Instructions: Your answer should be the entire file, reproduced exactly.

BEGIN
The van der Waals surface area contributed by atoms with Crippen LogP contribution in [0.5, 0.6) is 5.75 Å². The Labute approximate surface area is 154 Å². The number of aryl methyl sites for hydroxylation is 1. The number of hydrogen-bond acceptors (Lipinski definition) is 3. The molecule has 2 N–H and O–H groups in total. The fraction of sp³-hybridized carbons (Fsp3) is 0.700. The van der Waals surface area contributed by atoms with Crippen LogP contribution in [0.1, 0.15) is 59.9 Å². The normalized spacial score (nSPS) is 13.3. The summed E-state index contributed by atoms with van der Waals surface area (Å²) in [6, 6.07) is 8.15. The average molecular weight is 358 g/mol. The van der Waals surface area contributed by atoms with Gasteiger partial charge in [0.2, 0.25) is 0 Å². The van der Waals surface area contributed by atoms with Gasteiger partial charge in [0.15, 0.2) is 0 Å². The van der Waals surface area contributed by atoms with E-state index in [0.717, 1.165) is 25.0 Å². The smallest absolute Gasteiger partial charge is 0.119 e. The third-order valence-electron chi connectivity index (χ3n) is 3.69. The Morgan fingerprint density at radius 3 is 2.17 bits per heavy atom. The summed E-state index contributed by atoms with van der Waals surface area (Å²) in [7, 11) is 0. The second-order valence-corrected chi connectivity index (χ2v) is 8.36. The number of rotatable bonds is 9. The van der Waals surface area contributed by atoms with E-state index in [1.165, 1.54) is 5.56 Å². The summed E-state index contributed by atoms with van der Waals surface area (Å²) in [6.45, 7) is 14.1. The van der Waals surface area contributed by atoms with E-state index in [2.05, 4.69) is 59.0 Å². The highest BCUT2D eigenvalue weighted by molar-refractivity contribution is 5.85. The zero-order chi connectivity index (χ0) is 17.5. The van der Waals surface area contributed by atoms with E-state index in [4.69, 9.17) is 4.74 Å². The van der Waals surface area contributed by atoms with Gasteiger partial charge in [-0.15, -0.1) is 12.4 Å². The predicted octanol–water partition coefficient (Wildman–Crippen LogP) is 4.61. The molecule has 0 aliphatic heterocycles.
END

The van der Waals surface area contributed by atoms with Crippen LogP contribution in [0.5, 0.6) is 5.75 Å². The Labute approximate surface area is 154 Å². The number of aryl methyl sites for hydroxylation is 1. The number of hydrogen-bond acceptors (Lipinski definition) is 3. The molecule has 2 N–H and O–H groups in total. The fraction of sp³-hybridized carbons (Fsp3) is 0.700. The van der Waals surface area contributed by atoms with Crippen LogP contribution in [0.1, 0.15) is 59.9 Å². The normalized spacial score (nSPS) is 13.3. The summed E-state index contributed by atoms with van der Waals surface area (Å²) in [6, 6.07) is 8.15. The average molecular weight is 358 g/mol. The van der Waals surface area contributed by atoms with Gasteiger partial charge in [0.2, 0.25) is 0 Å². The van der Waals surface area contributed by atoms with Gasteiger partial charge in [0.15, 0.2) is 0 Å². The van der Waals surface area contributed by atoms with E-state index in [0.717, 1.165) is 25.0 Å². The smallest absolute Gasteiger partial charge is 0.119 e. The third-order valence-electron chi connectivity index (χ3n) is 3.69. The Morgan fingerprint density at radius 3 is 2.17 bits per heavy atom. The summed E-state index contributed by atoms with van der Waals surface area (Å²) in [7, 11) is 0. The second-order valence-corrected chi connectivity index (χ2v) is 8.36. The number of rotatable bonds is 9. The van der Waals surface area contributed by atoms with E-state index in [1.165, 1.54) is 5.56 Å². The summed E-state index contributed by atoms with van der Waals surface area (Å²) in [6.45, 7) is 14.1. The van der Waals surface area contributed by atoms with E-state index in [2.05, 4.69) is 59.0 Å². The highest BCUT2D eigenvalue weighted by molar-refractivity contribution is 5.85. The zero-order chi connectivity index (χ0) is 17.5. The van der Waals surface area contributed by atoms with E-state index in [4.69, 9.17) is 4.74 Å². The van der Waals surface area contributed by atoms with Gasteiger partial charge in [-0.15, -0.1) is 12.4 Å². The predicted octanol–water partition coefficient (Wildman–Crippen LogP) is 4.61. The molecule has 0 aliphatic heterocycles.